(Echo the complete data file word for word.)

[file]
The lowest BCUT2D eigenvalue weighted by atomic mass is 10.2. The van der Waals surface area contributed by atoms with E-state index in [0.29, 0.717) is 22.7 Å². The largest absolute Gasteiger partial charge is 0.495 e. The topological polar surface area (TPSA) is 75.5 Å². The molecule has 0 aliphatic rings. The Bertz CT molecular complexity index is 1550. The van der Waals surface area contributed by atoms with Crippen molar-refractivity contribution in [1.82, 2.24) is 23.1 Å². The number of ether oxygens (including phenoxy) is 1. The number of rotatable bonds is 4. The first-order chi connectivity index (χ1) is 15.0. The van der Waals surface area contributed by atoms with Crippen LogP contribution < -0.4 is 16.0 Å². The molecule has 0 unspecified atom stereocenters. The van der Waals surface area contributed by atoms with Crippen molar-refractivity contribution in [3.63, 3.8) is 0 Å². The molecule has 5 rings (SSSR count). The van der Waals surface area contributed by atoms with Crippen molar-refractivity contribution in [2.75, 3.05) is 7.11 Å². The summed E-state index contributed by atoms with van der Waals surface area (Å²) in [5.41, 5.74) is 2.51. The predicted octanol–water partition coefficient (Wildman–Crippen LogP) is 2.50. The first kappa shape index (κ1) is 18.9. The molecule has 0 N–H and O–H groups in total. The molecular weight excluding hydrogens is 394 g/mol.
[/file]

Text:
The lowest BCUT2D eigenvalue weighted by atomic mass is 10.2. The van der Waals surface area contributed by atoms with E-state index in [0.29, 0.717) is 22.7 Å². The largest absolute Gasteiger partial charge is 0.495 e. The topological polar surface area (TPSA) is 75.5 Å². The molecule has 0 aliphatic rings. The Bertz CT molecular complexity index is 1550. The van der Waals surface area contributed by atoms with Crippen molar-refractivity contribution in [1.82, 2.24) is 23.1 Å². The number of ether oxygens (including phenoxy) is 1. The number of rotatable bonds is 4. The first-order chi connectivity index (χ1) is 15.0. The van der Waals surface area contributed by atoms with Crippen LogP contribution < -0.4 is 16.0 Å². The molecule has 0 unspecified atom stereocenters. The van der Waals surface area contributed by atoms with Crippen molar-refractivity contribution in [3.63, 3.8) is 0 Å². The molecule has 5 rings (SSSR count). The van der Waals surface area contributed by atoms with Crippen molar-refractivity contribution in [2.75, 3.05) is 7.11 Å². The summed E-state index contributed by atoms with van der Waals surface area (Å²) in [5.41, 5.74) is 2.51. The predicted octanol–water partition coefficient (Wildman–Crippen LogP) is 2.50. The first kappa shape index (κ1) is 18.9. The molecule has 0 N–H and O–H groups in total. The molecular weight excluding hydrogens is 394 g/mol.